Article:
After John Taylor’s conversion to the gospel, he traveled from Canada to Kirtland to meet the prophet Joseph Smith. On his return to trip, he encountered a group of people outside Columbus, Ohio, who asked him to speak to them.
People gathered around on the hillside to listen. As John stood on a wagon tongue to speak about the religious principles of his new found Mormonism, he could see men with tar and feathers lurking in the back of the congregation.
John began to speak, “Gentlemen, I know your forefathers fought for the freedom of all men in this country during the American Revolution. Many of them died for our freedom.”
John paused momentarily, and then his voice rose in strength. “I understand you plan to tar and feather me for preaching. Is this the reason your father’s died in that great war—so you would have the right to tar and feather someone?”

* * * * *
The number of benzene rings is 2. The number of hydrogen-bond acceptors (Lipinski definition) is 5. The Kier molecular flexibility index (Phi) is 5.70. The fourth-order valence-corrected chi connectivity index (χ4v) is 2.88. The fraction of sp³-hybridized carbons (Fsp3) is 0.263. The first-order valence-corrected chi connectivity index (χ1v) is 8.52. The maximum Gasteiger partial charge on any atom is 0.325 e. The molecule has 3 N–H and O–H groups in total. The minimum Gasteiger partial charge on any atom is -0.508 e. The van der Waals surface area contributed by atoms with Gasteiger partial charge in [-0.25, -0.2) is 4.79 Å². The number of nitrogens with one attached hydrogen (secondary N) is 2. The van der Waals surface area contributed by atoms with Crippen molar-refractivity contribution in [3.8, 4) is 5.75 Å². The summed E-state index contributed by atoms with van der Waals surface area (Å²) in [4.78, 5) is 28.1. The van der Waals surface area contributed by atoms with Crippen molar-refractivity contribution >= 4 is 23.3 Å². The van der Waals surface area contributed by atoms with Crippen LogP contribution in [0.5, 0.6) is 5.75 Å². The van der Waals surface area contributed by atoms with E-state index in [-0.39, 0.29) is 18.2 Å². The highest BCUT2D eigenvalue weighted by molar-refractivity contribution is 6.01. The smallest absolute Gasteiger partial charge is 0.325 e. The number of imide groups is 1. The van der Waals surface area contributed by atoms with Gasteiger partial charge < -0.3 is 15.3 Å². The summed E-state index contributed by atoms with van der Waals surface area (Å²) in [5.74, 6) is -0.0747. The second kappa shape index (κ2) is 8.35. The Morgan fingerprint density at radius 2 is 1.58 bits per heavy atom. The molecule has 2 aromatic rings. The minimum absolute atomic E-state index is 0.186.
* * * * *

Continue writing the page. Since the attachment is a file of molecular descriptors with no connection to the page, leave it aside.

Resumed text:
John stood straight and tall. “Come on with your tar and feathers, gentlemen. I am ready.”
A hush came over the people, and every eye was on John.
He grabbed hold of his vest and shirt and ripped them open, ready for the tar and feathers. The buttons popped off and fell to the ground. Everyone stood very still—not moving or saying a word.
John began to preach about the truthfulness of the Bible and Book of Mormon. The would-be tar and feathers melted into the background and left the audience.
When I tell this story to Primary children, they love to rip this shirt and jacket open, reliving John Taylor’s moment of courage. Sometimes we tell it over and over again so everyone has a turn to rip the shirt open.
I hope this act of courage and testimony on John Taylor’s part will live in the hearts of these children, spurring them on to their own acts of courage and testimony.